INTRODUCTION by Jeff Long
Edgar Rice Burroughs was a product of the streets and alleys
of Chicago’s great West Side. And so was one of his most complex heroes
– Billy Byrne.
Reared in a harsh environment where life was cheap and
brute strength ruled, Billy’s transformation in The Mucker from
hulking thug to gallant gentleman rivals the rise of ERB’s most famous
creation, Tarzan, from savage beast to noble savage.
Both were torn by inner battles that pitted upbringing
against intellect, underscored by the desire of each to become more than
a mere accident of birth could dictate.
Burroughs explored the theme often, in settings that ranged
from the Arizona plains among the Apaches to the laboratory of a mad scientist
who dared create a race of Monster Men.
ERB never mined those contrasts so thoroughly, however,
as he did with Byrne and Lord Greystoke. Billy’s urban jungle proved no
less a challenge than the one conquered by John Clayton in Tarzan of
Both novels are pure fantasy, with twists and turns and
exotic locales worthy of the Master of Adventure’s extraordinary imagination.
But The Mucker adds a grain of gritty realism. It’s the story of
a troubled city youth, raised in a setting that rings familiar today. While
the ethnicities may have changed in Billy’s West Side Chicago neighborhood,
the seemingly insurmountable obstacles faced by the young men who live
There’s a crucial difference between Clayton and Byrne.
Burroughs explored the way Tarzan’s noble lineage drove
his ascent to a lofty position above beasts and unscrupulous men. Billy,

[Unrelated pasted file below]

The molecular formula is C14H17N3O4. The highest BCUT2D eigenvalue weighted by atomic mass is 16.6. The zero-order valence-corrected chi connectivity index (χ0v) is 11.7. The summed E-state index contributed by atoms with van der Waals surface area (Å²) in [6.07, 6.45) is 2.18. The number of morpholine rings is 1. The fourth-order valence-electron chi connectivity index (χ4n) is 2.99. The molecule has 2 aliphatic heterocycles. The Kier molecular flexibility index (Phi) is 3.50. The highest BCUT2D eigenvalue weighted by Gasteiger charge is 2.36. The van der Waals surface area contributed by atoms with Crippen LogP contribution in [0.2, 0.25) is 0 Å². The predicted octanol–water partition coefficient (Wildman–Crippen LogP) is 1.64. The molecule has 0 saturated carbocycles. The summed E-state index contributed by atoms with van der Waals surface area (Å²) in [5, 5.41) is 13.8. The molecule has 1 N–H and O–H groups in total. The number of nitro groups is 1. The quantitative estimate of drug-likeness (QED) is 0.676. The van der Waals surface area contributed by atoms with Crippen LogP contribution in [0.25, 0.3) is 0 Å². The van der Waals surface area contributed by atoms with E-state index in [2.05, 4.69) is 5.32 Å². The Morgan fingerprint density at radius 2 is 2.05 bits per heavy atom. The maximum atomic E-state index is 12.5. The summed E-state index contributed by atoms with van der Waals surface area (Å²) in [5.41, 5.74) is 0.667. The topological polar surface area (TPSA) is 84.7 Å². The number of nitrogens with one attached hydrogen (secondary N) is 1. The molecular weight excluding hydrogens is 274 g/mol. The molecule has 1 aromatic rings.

the scion of an alcoholic mother and absent father, had no such advantage.
Unlike many other Burroughs novels, the conclusion of The Mucker
holds no dramatic revelation about a separation at birth from wealthy or
royal parents. That makes Byrne’s ultimate triumph all the more impressive.
In true Burroughs fashion, each hero owes the spark for
his determination to a woman, who helps him become more than his background
might have allowed. For Tarzan, it was Jane Porter – a Baltimore belle
who rose herself to meet with dignity and vigor the challenges of the grim
and dangerous circumstances thrust upon her by fate. Fate also introduced
Billy Byrne to Barbara Harding, the New York socialite whose strength and
self-confidence became a beacon to a man who might have otherwise wallowed
among society’s forgotten dregs.
Burroughs never visited Africa. But he was intimately
familiar with Billy Byrne’s streets and alleys, born in 1875 near the corner
of Washington Boulevard and what was then called Robey Street, known to
Chicago residents today as Damen Avenue. That’s a stone’s throw from "The
Land of Grand Avenue" where young Billy prowled.
I’m convinced that ERB knew the people described in this
book. From the muckers who were ready to "insult the first woman who passed,"
to the cops at the Twenty-eighth Precinct on Lake Street who adhered to
their own chivalrous code. Old Man Schneider was probably like a dozen
barkeeps populating that working class neighborhood of Old Chicago.
My own grandfather, born in 1905 in the same neighborhood,
swore he knew the people ERB wrote about in this book. And the archives
of The Chicago Tribune reference such social problems of the day as young
boys fetching pails of beer from local saloons in the way that six-year-old
Billy Byrne did for Kelley’s Gang.
When the Chicago chapter of the Burroughs Bibliophiles
formed in 2006, we naturally took our name from the ERB book that opens
on the streets of our great city.
The Muckers are pleased to present it to you now, as we
host the 2010 Burroughs
Bibliophiles Dum-Dum. It’s richly illustrated by artists – professionals
and fans – who know and love ERB’s work as much as we do. They were recruited
by Mucker and longtime Bibliophile Joan Bledig, who also designed this
The Chicago Muckers:
Joan Bledig, Mike Conran, Laurence Dunn, Dave Gorecki,
Jim Hadac, J.G. Huckenpohler, Ray Le Beau, Frank Lipo, Jeff Long, Ken Manson,
Greg Phillips, Bill Ross, Jerry Spannraft, Ellern Vartanoff, Brad Vinson,
and Bruce Wood (1947-2009)